How resilient is your CX operation? In this blog, Andrew Quake, Chief Growth Officer, Webhelp APAC, explains why a smart operational footprint is key to building resilience. 

When Webhelp recently undertook research in partnership with Frost & Sullivan and talked to customer experience (CX) leaders across the world, we found that over 90% believe WFH and hybrid working will form a permanent and ongoing part of their customer service operations in future.  

When you combine this very definitive finding with the fact that an even more definitive 98% of CX leaders said theyre planning a CX transformation within the next two years, it’s clear the demand for smart operational models was around even before the pandemic. 

One of the most important lessons of the pandemic was the need to be prepared, resilient, and ready for change. In the global context of record inflation, recessionary predictions, geopolitical uncertainty, and a global shortage of key skills, it’s obvious that brands have a lot on their plate. Today, for customer experience operations, the only constant is change.  

The pandemic brought into sharp focus the fact that every business needs to be prepared in case they can’t open their stores or their employees can’t get to the office. Businesses need to have a plan in place to manage their cost base if and when external factors result in a sharp decline in revenue: a plan that actually works.  

When the boxer Mike Tyson was asked by a reporter whether he was worried about rival fighter Evander Holyfield and his much-vaunted fight plan, he answered simply, with a quote that has since become iconic, “Everyone has a plan until they get punched in the mouth.”  

How do you make sure your business plan will survive first contact with reality? 

How to future-proof your CX 

Building a customer service function that embraces a number of different geographic regions, and a combination of WFH and hybrid team members is the best thing you can do to build a flexible and resilient solution. By creating a distributed customer service solution, you can reduce the risk of a future natural disaster or lockdown closing important customer-facing processes. 

This isn’t just a response to the pandemic. The global lockdown created a spotlight effect – it showed in great detail where some companies were just getting by, through an over-reliance on a stable operating environment that, as we all discovered, isn’t always going to be there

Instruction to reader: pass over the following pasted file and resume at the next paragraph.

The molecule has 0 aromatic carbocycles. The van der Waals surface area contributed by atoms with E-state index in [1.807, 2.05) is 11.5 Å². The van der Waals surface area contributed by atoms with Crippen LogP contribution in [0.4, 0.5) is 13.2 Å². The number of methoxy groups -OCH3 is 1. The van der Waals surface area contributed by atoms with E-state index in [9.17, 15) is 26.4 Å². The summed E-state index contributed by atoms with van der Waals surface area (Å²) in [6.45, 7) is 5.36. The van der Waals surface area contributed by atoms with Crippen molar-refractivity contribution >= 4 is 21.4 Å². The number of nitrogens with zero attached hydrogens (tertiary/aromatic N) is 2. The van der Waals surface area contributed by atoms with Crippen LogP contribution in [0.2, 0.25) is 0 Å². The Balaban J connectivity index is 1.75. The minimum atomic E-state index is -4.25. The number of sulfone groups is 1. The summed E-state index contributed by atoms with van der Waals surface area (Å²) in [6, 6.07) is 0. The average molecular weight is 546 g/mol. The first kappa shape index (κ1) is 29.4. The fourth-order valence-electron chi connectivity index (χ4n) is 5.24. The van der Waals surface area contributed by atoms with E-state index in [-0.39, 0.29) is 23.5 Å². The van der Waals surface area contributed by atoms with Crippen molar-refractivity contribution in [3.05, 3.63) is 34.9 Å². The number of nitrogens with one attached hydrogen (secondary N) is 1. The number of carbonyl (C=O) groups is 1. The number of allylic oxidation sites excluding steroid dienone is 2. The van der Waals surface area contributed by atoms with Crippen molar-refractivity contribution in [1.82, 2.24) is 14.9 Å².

Covid has created many opportunities for businesses that were ready to offer online options and new channels between the brand and customer. These companies were agile and able to adapt to a new business environment.  

There were other companies that couldn’t avoid taking a huge hit to their revenue, such as travel companies. However, even in this now-rapidly-recovering sector, there were some smart leaders that realized these quiet months might be the right time to review where and how their customer service processes were designed for resilience. 

How to review your business for resilience 

These are some of the business processes that are well worth reviewing: 

  • Right-shoring and geographies 
  • WFH and flexible hybrid contracts 
  • The use of Gig CX to build flexibility into services that are highly seasonal  

Perhaps the most important single change is the ability to hire from anywhere. Our team in Kuala Lumpur used to have a talent pipeline that was limited to the city, and to those who lived within commuting distance. Now, this has completely changed. We can now locate the talent that is required from anywhere. 

What does next look like?

If that’s what ‘best’ looks like, how about ‘next’? There are four areas I’d like to focus on here.

Learning from adversity 

Covid was the worst pandemic in a century and a catastrophe for millions of people. It also created an extremely difficult business environment for many companies that had no way to quickly adapt their operating model. 

But innovation and change embrace challenging conditions. There is a reason why people in developing nations in South America and Africa embraced phone payments (simpler and easier where the banking infrastructure is more fragile) years before their counterparts in Europe and North America. When a business environment is challenging, new solutions rapidly emerge out of necessity. 

It can be hard to know where to start though. The Webhelp Anywhere methodology defines a plan for customer experience (CX) design that goes far beyond just talking about nearshoring, offshoring, or work-from-home advisors (WFH).  

It’s a step-by-step guide to quickly figuring out how to plan for a resilient customer service environment that can be applied globally across all industries. It codifies much of the change and digital transformation that was taking place before the pandemic, but it addresses the lessons of recent years.  

Our recent paper explains the Webhelp Anywhere methodology and explores the Frost & Sullivan research in more detail. You can download a copy here. 

Andrew Quake

Chief Growth Officer, APAC

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